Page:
Justice Sachar was worried about the declining standards of public discourse. He believed that political discourse and debate must take place within a framework of basic decorum and decency.  There could be banter and competitive digs by rival political parties challenging each other. But the political class must steer clear of the temptation of levelling fake charges at each other. To substantiate his argument, Justice Sachar often mentioned this incident of banter between British politicians William Gladstone and Benjamin Disraeli. Both politicians of great skills, Disraeli once said of his rival, “If Gladstone fell in the Thames, that would be a misfortune. But if someone fished him out again, that would be a calamity.”

Justice Sachar would also cite examples of the uneven relationship between Nehru and Ram Manohar Lohia. It’s well known that after coming back from Germany, Lohia worked in the central Congress office alongside Nehru, who was then president of the Congress party. Lohia was Nehru’s most bitter opponent at the time the Socialist Party quit Congress in 1946. But their personal relations never changed. When Lohia was arrested in 1949 for being part of a protest, Nehru sent him a basket of mangoes in  jail. The gesture so annoyed Sardar Patel that he wrote to Nehru that while the government had arrested Lohia, Nehru was sending him mangoes. Nehru politely reminded Patel that politicians should not mix personal relations with politics.

Prominent among the judges who were critical of the Emergency, Justice Sachar called the dictatorial censorship a “permanent scar on the soul of India,” adding that “the highest judiciary’s role in the perpetuation of the emergency  remains a blot”. As punishment for his defiance, he was transferred from Sikkim to Rajasthan.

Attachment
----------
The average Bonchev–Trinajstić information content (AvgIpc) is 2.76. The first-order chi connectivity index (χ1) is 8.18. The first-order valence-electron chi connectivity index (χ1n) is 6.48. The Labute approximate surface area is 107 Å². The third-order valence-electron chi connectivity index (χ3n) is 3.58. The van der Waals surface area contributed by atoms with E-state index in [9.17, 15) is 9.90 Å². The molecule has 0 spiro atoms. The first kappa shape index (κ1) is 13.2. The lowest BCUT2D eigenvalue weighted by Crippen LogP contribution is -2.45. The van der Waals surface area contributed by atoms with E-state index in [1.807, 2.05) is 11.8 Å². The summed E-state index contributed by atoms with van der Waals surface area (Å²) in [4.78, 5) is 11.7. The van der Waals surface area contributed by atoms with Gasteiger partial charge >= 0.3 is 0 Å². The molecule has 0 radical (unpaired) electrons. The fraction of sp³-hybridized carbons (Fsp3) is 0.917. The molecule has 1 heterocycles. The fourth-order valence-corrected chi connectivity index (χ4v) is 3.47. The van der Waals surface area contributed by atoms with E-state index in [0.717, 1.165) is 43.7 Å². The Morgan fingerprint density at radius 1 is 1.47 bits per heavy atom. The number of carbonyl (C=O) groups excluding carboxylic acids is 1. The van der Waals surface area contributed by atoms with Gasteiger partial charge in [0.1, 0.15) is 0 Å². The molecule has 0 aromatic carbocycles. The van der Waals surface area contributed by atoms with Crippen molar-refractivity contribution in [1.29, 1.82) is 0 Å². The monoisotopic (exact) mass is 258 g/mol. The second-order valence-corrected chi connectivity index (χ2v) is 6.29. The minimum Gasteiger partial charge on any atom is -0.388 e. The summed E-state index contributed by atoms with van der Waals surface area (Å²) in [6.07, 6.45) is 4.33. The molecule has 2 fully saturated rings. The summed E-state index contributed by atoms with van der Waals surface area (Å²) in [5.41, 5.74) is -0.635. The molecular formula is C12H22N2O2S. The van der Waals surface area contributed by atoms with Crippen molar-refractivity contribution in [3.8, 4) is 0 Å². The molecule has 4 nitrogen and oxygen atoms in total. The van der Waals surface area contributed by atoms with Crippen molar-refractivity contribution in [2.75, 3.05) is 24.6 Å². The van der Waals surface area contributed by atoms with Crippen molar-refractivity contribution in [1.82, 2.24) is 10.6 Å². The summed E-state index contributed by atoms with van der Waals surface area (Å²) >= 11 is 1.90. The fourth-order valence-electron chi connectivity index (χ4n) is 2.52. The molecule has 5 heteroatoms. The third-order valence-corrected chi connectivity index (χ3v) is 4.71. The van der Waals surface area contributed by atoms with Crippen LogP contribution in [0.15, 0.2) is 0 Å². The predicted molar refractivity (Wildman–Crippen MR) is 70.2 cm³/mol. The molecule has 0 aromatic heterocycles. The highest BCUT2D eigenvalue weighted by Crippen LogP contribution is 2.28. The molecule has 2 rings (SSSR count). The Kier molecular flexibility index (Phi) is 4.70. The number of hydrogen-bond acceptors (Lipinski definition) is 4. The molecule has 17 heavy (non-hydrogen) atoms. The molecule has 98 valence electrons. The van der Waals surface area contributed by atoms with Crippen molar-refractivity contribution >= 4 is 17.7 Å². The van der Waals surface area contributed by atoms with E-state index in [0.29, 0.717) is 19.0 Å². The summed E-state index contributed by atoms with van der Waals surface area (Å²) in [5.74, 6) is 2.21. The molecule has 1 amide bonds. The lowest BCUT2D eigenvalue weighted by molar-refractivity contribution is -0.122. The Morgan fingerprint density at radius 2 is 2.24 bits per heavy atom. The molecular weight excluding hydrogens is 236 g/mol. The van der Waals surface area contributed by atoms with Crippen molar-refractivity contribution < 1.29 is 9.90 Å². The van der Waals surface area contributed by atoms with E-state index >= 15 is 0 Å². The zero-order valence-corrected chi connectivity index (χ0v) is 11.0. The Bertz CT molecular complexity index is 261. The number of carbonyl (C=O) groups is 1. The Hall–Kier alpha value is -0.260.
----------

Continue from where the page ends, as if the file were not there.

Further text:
Justice Sachar was clear about the role of judiciary in a democracy. In one of his articles, he wrote:

“Wherever there is a written Constitution, the Supreme law is the law of the Constitution and for even the Parliament to accept that its powers are limited by the written Constitution is not in any manner to derogate from its sovereignty but only to accept that its sovereignty like the sovereignty of the executive and the judiciary is limited by the written Constitution. In India  we have had the established principle that King, though an absolute sovereign must yet function within Dharma, which is another way of proclaiming the principle of the supremacy of law.”             ‘

A firm adherent of the principles that he believed in, Justice Sachar was acutely aware that it is only at our own peril that we abandon the core constitutional values of liberty, equality, fraternity, secularism, rule of law and justice. The very embodiment of what we imagine the rule of law to be, Justice Sachar was the perfect combination of intellect, integrity, humanity and humility.

India needs more personalities like Justice Sachar.

Ashish Joshi is a civil servant. He was the nodal officer for implementation of the recommendations of Sachar Committee report and PM’s New 15 Point Programme for welfare of the Minorities,Ministry of Minority Affairs {2006-2011}. Views are personal.